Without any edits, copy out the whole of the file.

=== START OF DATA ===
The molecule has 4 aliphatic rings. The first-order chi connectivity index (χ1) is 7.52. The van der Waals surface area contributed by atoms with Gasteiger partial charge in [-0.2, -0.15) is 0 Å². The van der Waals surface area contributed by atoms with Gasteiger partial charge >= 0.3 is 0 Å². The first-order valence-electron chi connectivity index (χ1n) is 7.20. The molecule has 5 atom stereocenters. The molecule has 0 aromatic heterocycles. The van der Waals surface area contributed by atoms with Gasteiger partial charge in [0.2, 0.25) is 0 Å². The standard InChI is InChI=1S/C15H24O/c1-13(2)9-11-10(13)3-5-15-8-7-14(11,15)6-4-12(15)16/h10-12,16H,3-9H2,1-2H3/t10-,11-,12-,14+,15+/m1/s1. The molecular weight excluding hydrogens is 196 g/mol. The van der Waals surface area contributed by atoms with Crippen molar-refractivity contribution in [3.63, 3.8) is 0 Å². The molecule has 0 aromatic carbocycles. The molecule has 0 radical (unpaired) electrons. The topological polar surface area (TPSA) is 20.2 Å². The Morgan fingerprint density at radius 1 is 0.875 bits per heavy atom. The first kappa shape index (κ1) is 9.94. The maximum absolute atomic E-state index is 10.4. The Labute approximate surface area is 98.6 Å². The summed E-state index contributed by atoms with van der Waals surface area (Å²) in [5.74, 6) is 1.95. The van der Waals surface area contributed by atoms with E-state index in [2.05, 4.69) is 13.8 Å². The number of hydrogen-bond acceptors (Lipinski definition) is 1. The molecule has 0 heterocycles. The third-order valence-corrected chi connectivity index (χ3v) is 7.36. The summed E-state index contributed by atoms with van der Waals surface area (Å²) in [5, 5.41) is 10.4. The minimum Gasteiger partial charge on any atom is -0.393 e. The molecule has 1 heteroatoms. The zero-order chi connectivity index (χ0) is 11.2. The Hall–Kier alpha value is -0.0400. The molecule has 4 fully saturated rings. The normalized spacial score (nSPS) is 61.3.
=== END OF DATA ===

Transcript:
The molecule has 4 aliphatic rings. The first-order chi connectivity index (χ1) is 7.52. The van der Waals surface area contributed by atoms with Gasteiger partial charge in [-0.2, -0.15) is 0 Å². The van der Waals surface area contributed by atoms with Gasteiger partial charge >= 0.3 is 0 Å². The first-order valence-electron chi connectivity index (χ1n) is 7.20. The molecule has 5 atom stereocenters. The molecule has 0 aromatic heterocycles. The van der Waals surface area contributed by atoms with Gasteiger partial charge in [0.2, 0.25) is 0 Å². The standard InChI is InChI=1S/C15H24O/c1-13(2)9-11-10(13)3-5-15-8-7-14(11,15)6-4-12(15)16/h10-12,16H,3-9H2,1-2H3/t10-,11-,12-,14+,15+/m1/s1. The molecular weight excluding hydrogens is 196 g/mol. The van der Waals surface area contributed by atoms with Crippen molar-refractivity contribution in [3.63, 3.8) is 0 Å². The molecule has 0 aromatic carbocycles. The molecule has 0 radical (unpaired) electrons. The topological polar surface area (TPSA) is 20.2 Å². The Morgan fingerprint density at radius 1 is 0.875 bits per heavy atom. The first kappa shape index (κ1) is 9.94. The maximum absolute atomic E-state index is 10.4. The Labute approximate surface area is 98.6 Å². The summed E-state index contributed by atoms with van der Waals surface area (Å²) in [5.74, 6) is 1.95. The van der Waals surface area contributed by atoms with E-state index in [2.05, 4.69) is 13.8 Å². The number of hydrogen-bond acceptors (Lipinski definition) is 1. The molecule has 0 heterocycles. The third-order valence-corrected chi connectivity index (χ3v) is 7.36. The summed E-state index contributed by atoms with van der Waals surface area (Å²) in [5, 5.41) is 10.4. The minimum Gasteiger partial charge on any atom is -0.393 e. The molecule has 1 heteroatoms. The zero-order chi connectivity index (χ0) is 11.2. The Hall–Kier alpha value is -0.0400. The molecule has 4 fully saturated rings. The normalized spacial score (nSPS) is 61.3.